John Fea teaches American history at Messiah College. He is the author of Believe Me: The Evangelical Road to Donald Trump, just released in paperback with Eerdmans Publishing.

Posts By This Author

Christians Need the Liberal Arts Now More Than Ever

by John Fea 05-07-2020

From 'The Seven Liberal Arts.' Francesco Pesellino. 1422-1457 Florence, Italy. 

Are we equipped to muster the political, moral, and spiritual resources necessary to sustain our republic? 

Evangelicals, This Is How Republics Fail

by John Fea 03-10-2020

Donald Trump delivers remarks at the Liberty University commencement ceremony. May 13, 2017. Via Wikimedia Commons. 

We have failed to be good citizens. We have become complicit in the president’s nativism, racism, xenophobia, narcissism, and fearmongering.

Pence’s Speech at the Southern Baptist’s Annual Meeting Was More like a Trump Rally

by John Fea 06-21-2018

Image via Shutterstock/ lev radin

Pence’s speech turned the SBC annual meeting into a Trump rally. According to Eastern Illinois University political scientist Ryan Burge, the Vice President used the word “president” 61 times in his speech and “Trump” 12 times. He used the word “God” 9 times and “Christ” only twice.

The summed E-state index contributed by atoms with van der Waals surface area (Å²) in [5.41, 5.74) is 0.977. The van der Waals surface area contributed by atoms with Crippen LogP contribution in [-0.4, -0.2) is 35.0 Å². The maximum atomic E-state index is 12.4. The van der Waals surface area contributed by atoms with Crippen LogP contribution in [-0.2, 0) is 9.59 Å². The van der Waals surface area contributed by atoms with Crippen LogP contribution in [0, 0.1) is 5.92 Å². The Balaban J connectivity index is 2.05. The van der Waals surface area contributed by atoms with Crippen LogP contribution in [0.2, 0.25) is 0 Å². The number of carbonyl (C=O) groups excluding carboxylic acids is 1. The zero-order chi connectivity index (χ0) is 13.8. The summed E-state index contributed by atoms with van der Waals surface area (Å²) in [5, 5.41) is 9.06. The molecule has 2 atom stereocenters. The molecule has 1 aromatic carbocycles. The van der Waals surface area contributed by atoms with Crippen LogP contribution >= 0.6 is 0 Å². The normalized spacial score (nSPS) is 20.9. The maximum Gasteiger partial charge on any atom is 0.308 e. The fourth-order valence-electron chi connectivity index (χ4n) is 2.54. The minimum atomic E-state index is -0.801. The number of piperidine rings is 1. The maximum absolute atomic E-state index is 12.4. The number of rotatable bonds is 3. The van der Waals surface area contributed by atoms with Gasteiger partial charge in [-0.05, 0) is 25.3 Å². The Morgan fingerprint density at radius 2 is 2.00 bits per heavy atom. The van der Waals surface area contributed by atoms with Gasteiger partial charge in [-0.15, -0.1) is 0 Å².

How the American Bible Society Became Evangelical

by John Fea 06-04-2018

Image via ValeStock /

But the fact that the ABS has decided to adopt such a statement after functioning for 202 years without one does make this development noteworthy. As the author of perhaps the only scholarly history of this storied Christian organization, I can attest that the “Affirmation of Biblical Community” represents a definitive break with the vision of its founders.

The Next Generation Will Do What We Couldn't

by John Fea 11-10-2016

Image via RNS/Reuters/Mario Anzuoni

I am upset by the results of the election, and I am particularly saddened that 81 percent of white American evangelicals got into bed with a monster on Nov. 8. But I am also encouraged and have not lost hope.

Here’s why:

Around 11:15 p.m. Tuesday, my 15-year-old daughter, frustrated by all she was seeing on the television, stormed out of the room and announced: “Dad, I am going to bed. I am embarrassed for my country.”

Where Rubio Went Wrong on Faith and Politics

by John Fea 01-29-2016
Marco Rubio in Iowa.

Marco Rubio in Iowa. Rich Koele /

Rubio is doing his best to sound like an evangelical Christian. Last night he spoke about his faith more than he has done in all the other GOP debates combined. From what I have read, Rubio attends both a Catholic church and an evangelical megachurch. His spiritual commitment seems sincere. I have no doubt that he is a man of faith. But the way he used his religion last night made the Christian gospel subservient to his political ambitions.

The Echoes of Abraham Lincoln in President Obama’s Prayer Breakfast Speech

by John Fea 02-11-2015
Photo courtesy of REUTERS / Shutterstock / RNS

Photo courtesy of REUTERS / Kevin Lamarque / Everett Historical / Shutterstock / RNS